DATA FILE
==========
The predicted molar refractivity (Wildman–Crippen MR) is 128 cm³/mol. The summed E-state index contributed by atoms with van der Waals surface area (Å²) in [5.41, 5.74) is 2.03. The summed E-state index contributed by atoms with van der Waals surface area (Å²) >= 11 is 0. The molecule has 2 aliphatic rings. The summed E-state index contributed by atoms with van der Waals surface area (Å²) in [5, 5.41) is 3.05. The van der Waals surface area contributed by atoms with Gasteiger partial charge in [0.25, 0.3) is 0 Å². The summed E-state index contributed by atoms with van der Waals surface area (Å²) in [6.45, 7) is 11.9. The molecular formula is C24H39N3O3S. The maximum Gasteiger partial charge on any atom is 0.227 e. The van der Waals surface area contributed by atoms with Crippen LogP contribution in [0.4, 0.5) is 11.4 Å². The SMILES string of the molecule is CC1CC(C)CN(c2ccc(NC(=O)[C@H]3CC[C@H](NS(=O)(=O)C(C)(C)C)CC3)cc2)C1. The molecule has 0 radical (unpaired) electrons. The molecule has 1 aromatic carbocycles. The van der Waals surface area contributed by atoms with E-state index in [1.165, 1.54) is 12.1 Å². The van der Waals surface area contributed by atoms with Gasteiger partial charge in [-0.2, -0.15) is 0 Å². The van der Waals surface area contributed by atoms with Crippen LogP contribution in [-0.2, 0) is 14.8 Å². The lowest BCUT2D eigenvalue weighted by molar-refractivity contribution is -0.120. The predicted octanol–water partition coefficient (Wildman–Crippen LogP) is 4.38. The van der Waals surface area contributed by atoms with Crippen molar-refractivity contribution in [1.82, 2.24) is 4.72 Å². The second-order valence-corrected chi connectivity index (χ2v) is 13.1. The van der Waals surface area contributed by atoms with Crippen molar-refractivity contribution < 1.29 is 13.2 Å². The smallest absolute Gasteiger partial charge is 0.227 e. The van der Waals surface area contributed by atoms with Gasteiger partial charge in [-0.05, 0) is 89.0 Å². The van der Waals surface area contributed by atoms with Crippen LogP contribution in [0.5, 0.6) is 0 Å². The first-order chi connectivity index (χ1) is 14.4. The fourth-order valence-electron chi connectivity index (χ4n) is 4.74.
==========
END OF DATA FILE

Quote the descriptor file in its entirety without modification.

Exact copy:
The predicted molar refractivity (Wildman–Crippen MR) is 128 cm³/mol. The summed E-state index contributed by atoms with van der Waals surface area (Å²) in [5.41, 5.74) is 2.03. The summed E-state index contributed by atoms with van der Waals surface area (Å²) >= 11 is 0. The molecule has 2 aliphatic rings. The summed E-state index contributed by atoms with van der Waals surface area (Å²) in [5, 5.41) is 3.05. The van der Waals surface area contributed by atoms with Gasteiger partial charge in [0.25, 0.3) is 0 Å². The summed E-state index contributed by atoms with van der Waals surface area (Å²) in [6.45, 7) is 11.9. The molecular formula is C24H39N3O3S. The maximum Gasteiger partial charge on any atom is 0.227 e. The van der Waals surface area contributed by atoms with Crippen LogP contribution in [0.4, 0.5) is 11.4 Å². The SMILES string of the molecule is CC1CC(C)CN(c2ccc(NC(=O)[C@H]3CC[C@H](NS(=O)(=O)C(C)(C)C)CC3)cc2)C1. The molecule has 0 radical (unpaired) electrons. The molecule has 1 aromatic carbocycles. The van der Waals surface area contributed by atoms with E-state index in [1.165, 1.54) is 12.1 Å². The van der Waals surface area contributed by atoms with Gasteiger partial charge in [-0.2, -0.15) is 0 Å². The van der Waals surface area contributed by atoms with Crippen LogP contribution in [-0.2, 0) is 14.8 Å². The lowest BCUT2D eigenvalue weighted by molar-refractivity contribution is -0.120. The predicted octanol–water partition coefficient (Wildman–Crippen LogP) is 4.38. The van der Waals surface area contributed by atoms with Crippen molar-refractivity contribution in [1.82, 2.24) is 4.72 Å². The second-order valence-corrected chi connectivity index (χ2v) is 13.1. The van der Waals surface area contributed by atoms with Crippen molar-refractivity contribution < 1.29 is 13.2 Å². The smallest absolute Gasteiger partial charge is 0.227 e. The van der Waals surface area contributed by atoms with Gasteiger partial charge in [-0.05, 0) is 89.0 Å². The van der Waals surface area contributed by atoms with Crippen LogP contribution in [0.5, 0.6) is 0 Å². The first-order chi connectivity index (χ1) is 14.4. The fourth-order valence-electron chi connectivity index (χ4n) is 4.74.